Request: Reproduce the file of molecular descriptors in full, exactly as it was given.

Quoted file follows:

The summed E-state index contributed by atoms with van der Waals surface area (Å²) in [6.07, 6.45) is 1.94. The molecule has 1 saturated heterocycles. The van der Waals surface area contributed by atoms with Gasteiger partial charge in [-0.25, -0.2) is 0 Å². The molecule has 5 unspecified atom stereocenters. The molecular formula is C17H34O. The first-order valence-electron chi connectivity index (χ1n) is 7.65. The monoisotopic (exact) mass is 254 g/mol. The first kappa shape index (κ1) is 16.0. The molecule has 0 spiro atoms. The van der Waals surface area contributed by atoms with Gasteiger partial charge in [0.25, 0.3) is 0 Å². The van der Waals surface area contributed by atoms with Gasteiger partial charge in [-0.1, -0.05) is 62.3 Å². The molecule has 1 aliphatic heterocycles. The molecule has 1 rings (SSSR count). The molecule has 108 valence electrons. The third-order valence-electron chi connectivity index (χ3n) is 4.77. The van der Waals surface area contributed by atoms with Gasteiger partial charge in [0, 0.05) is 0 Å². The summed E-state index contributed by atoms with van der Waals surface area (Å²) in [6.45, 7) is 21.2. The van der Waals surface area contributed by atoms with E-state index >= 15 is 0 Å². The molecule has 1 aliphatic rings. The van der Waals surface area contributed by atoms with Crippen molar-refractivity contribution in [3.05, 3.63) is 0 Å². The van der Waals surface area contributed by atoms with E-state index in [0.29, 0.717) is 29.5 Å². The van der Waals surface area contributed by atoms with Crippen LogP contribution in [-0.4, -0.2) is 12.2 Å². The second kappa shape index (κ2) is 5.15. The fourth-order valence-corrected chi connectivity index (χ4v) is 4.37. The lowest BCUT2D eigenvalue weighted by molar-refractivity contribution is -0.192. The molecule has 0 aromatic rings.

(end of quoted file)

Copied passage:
The summed E-state index contributed by atoms with van der Waals surface area (Å²) in [6.07, 6.45) is 1.94. The molecule has 1 saturated heterocycles. The van der Waals surface area contributed by atoms with Gasteiger partial charge in [-0.25, -0.2) is 0 Å². The molecule has 5 unspecified atom stereocenters. The molecular formula is C17H34O. The first-order valence-electron chi connectivity index (χ1n) is 7.65. The monoisotopic (exact) mass is 254 g/mol. The first kappa shape index (κ1) is 16.0. The molecule has 0 spiro atoms. The van der Waals surface area contributed by atoms with Gasteiger partial charge in [0.25, 0.3) is 0 Å². The van der Waals surface area contributed by atoms with Gasteiger partial charge in [-0.1, -0.05) is 62.3 Å². The molecule has 1 aliphatic heterocycles. The molecule has 1 rings (SSSR count). The molecule has 108 valence electrons. The third-order valence-electron chi connectivity index (χ3n) is 4.77. The van der Waals surface area contributed by atoms with Gasteiger partial charge in [0, 0.05) is 0 Å². The summed E-state index contributed by atoms with van der Waals surface area (Å²) in [6.45, 7) is 21.2. The van der Waals surface area contributed by atoms with E-state index >= 15 is 0 Å². The molecule has 1 aliphatic rings. The van der Waals surface area contributed by atoms with Crippen molar-refractivity contribution in [3.05, 3.63) is 0 Å². The van der Waals surface area contributed by atoms with E-state index in [0.29, 0.717) is 29.5 Å². The van der Waals surface area contributed by atoms with Crippen LogP contribution in [-0.4, -0.2) is 12.2 Å². The second kappa shape index (κ2) is 5.15. The fourth-order valence-corrected chi connectivity index (χ4v) is 4.37. The lowest BCUT2D eigenvalue weighted by molar-refractivity contribution is -0.192. The molecule has 0 aromatic rings.